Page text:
I said that the most promising technique so far is to use a SR6 type Respirator. I then put an amplifier/loudspeaker device on the front of my chest, connected a microphone to a diaphragm on the respirator, but before putting on the respirator I said that I would read a police recruitment poster on the wall so that they could compare the results from the four techniques. I completed the first demo. of the mask mounted microphone technique then moved onto the next, the well-known throat microphone technique. This sounded a bit like Donald Duck, which caused a few smiles in the audience. I started to feel more confident and I began to look forward to finishing the last two demos and then getting out of there as quickly as I could.

I told them that the next demonstration would involve the well-known Bone Conduction technique. I placed the Bone Conductor on a bald spot (which I blame on having to attend the "H" Bomb Tests on Christmas Island in 1958) on my head and secured it with some Elastoplasts. The speech results were not as good as the previous two demos. But when I demonstrated that it really was Bone Conduction, by rapping my knuckles hard on my head, the BOOM BOOM from the loudspeaker on my chest was quite startling. There was a moment of silence then the whole place erupted into gales of laughter. It was not a pretty sight to see grown men giggling like two year olds. I looked towards Jack Hallett who seemed engrossed in some aspect of the ceiling and the College Commandant had his hand on the door seeming about to leave.

When calm was eventually restored I was able to move on to the final demonstration of a technique known as Ottolaryngical. I told the audience that this is a little known medical term that describes how the very fine hairs in the human Ear, wave about in the pressure waves as sound travels to the Ear Drum. The interesting thing is that these hairs also move in sympathy with the voice as a human speaks. These minute hair movements can be measured and amplified by a sensitive device placed in the ear canal. I mentioned that BA Pilots, who need to communicate if cabin pressure fails and an Oxygen Mask is used, were interested. Some Security Agencies were also interested because the user could transmit and receive messages while apparently only wearing a simple Hearing Aid.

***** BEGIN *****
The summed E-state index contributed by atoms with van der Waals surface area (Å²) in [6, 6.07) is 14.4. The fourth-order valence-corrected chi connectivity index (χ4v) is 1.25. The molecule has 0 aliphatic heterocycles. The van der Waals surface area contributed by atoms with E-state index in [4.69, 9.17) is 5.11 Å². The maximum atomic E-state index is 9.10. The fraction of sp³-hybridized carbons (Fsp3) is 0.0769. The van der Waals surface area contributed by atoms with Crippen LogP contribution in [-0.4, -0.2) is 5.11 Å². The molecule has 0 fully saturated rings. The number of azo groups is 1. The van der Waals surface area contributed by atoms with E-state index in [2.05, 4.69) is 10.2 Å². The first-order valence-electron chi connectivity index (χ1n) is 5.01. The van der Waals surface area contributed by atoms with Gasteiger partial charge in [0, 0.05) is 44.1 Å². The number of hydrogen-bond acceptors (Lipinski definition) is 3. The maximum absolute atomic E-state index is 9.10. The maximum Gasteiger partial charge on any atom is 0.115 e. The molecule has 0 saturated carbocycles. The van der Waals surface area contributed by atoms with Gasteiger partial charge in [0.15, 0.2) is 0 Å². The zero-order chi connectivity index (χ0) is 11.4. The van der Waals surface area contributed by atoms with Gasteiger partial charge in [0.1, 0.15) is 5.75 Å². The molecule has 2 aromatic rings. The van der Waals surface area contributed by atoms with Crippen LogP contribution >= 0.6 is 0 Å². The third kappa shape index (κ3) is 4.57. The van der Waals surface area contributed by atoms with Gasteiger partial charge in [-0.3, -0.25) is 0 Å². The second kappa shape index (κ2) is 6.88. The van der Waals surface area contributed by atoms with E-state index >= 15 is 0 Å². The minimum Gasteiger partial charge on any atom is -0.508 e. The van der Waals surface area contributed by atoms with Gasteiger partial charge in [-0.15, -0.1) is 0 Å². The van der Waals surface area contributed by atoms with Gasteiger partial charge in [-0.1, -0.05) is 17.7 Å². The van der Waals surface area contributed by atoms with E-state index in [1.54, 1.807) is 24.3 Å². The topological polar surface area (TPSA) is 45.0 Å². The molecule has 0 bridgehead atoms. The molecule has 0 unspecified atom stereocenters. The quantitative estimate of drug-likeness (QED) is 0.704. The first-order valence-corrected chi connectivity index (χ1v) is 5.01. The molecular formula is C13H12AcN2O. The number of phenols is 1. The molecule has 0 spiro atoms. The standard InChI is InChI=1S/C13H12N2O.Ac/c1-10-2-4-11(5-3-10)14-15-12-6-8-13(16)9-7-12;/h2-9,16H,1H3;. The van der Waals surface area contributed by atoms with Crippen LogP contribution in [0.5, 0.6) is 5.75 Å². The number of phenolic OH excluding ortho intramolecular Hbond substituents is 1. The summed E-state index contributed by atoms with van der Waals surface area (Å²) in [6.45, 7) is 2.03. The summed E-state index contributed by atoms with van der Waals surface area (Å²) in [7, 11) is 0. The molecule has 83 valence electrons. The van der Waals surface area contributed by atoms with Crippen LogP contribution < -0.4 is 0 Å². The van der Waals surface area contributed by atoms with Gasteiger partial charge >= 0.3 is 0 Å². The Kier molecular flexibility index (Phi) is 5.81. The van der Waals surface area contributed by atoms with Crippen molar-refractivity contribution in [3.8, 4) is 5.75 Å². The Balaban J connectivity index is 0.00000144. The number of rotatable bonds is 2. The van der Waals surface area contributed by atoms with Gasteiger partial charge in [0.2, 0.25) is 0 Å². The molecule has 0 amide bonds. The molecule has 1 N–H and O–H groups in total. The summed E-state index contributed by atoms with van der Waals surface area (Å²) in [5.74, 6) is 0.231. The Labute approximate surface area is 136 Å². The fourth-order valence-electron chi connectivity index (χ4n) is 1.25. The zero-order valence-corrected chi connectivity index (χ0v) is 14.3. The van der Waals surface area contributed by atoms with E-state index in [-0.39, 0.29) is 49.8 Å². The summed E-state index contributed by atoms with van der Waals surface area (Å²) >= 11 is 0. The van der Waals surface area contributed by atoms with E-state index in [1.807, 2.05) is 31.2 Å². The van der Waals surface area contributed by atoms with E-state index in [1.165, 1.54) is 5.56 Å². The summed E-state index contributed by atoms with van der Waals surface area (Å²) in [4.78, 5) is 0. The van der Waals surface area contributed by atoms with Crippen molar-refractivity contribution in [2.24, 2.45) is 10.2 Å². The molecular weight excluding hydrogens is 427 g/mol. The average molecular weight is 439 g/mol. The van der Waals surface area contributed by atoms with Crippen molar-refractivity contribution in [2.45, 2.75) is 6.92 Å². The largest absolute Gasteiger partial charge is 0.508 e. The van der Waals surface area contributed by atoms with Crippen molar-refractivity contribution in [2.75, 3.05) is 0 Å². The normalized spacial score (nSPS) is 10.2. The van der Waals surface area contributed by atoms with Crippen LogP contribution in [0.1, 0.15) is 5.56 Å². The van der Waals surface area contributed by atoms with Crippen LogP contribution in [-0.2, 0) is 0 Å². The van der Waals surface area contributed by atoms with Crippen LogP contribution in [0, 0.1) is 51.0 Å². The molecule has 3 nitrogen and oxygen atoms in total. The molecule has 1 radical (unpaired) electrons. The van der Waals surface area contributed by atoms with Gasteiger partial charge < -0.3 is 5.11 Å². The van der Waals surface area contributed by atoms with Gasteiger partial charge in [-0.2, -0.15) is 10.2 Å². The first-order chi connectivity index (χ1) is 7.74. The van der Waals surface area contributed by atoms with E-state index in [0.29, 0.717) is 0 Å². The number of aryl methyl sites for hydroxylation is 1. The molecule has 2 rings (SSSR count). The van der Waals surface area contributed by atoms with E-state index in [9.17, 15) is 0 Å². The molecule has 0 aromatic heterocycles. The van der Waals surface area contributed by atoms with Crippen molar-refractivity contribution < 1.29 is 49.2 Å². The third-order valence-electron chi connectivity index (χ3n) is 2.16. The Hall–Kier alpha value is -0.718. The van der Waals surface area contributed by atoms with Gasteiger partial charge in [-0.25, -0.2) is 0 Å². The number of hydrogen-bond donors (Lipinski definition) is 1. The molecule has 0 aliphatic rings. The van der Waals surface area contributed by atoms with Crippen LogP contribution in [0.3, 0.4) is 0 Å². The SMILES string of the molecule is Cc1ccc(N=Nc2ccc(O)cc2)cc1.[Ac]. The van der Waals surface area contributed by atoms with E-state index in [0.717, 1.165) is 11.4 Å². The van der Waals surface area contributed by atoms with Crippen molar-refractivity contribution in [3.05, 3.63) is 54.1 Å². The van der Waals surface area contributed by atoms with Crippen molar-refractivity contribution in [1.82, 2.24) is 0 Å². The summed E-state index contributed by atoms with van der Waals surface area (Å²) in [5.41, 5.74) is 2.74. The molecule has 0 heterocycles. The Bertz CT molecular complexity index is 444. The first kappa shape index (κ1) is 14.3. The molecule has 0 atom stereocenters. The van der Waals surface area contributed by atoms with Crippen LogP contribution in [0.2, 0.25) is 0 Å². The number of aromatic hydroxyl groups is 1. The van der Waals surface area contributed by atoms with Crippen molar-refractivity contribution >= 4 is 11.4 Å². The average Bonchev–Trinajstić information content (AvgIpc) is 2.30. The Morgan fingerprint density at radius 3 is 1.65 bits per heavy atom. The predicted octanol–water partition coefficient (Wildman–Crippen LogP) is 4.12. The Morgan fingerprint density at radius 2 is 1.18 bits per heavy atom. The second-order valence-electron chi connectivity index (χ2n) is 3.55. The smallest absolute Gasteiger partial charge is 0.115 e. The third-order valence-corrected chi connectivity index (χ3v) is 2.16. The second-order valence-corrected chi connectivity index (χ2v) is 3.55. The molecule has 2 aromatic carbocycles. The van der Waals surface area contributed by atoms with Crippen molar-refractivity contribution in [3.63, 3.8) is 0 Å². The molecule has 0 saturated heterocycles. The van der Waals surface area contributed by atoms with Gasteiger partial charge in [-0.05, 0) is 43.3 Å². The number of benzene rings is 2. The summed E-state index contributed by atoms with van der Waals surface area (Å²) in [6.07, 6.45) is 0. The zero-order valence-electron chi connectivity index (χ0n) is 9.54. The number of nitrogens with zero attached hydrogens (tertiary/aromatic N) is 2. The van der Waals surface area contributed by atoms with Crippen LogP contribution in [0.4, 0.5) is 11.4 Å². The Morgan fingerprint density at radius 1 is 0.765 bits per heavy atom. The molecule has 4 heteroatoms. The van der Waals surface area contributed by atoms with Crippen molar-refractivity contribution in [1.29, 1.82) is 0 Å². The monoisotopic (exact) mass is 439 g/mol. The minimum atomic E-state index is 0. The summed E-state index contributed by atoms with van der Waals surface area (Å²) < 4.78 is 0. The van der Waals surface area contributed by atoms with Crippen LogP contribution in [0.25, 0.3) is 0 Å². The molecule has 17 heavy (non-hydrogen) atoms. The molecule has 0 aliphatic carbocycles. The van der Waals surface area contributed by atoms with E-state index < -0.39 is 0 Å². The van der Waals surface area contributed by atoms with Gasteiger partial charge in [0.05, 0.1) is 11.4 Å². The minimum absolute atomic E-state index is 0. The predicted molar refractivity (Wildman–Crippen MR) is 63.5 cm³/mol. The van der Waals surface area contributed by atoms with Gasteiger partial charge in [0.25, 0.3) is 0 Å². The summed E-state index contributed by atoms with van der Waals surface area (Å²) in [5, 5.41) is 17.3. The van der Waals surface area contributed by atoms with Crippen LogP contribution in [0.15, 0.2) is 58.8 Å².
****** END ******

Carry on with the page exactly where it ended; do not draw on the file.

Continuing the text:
And now for my final demonstration. I placed the Sensitive Device in my Ear, put on the Respirator, and started to read the police-recruiting poster on the wall. While I admit the reproduction was poor I did not think it justified raucous laughter that nearly lifted the roof. It went on and on and started to border on being hysterical. There was the odd handkerchief being used to wipe eyes and when I looked over to Jack Hallett for support, he was intently studying his fingernails. What surprised me was that these budding future Chief Superintendents/Chief Constables, found the concept of being able to "Speak from your Ear" so hilarious. I remembered the old adage, "get out while you're ahead". I quickly took off the Respirator, thanked them for listening (which caused more laughter) and left the Stage to, surprisingly, enthusiastic applause and happy smiles. Even now, some 30yrs later, I still get the odd nightmare about that visit.

I produced the Final Report on SAMBA in December 1976.

Acknowledgement: John Maloney

page updated: 22/07/19


An exhibition stand showing how SAMBA would be deployed - this photograph also appears in the Image Library (HQ Exhibitions).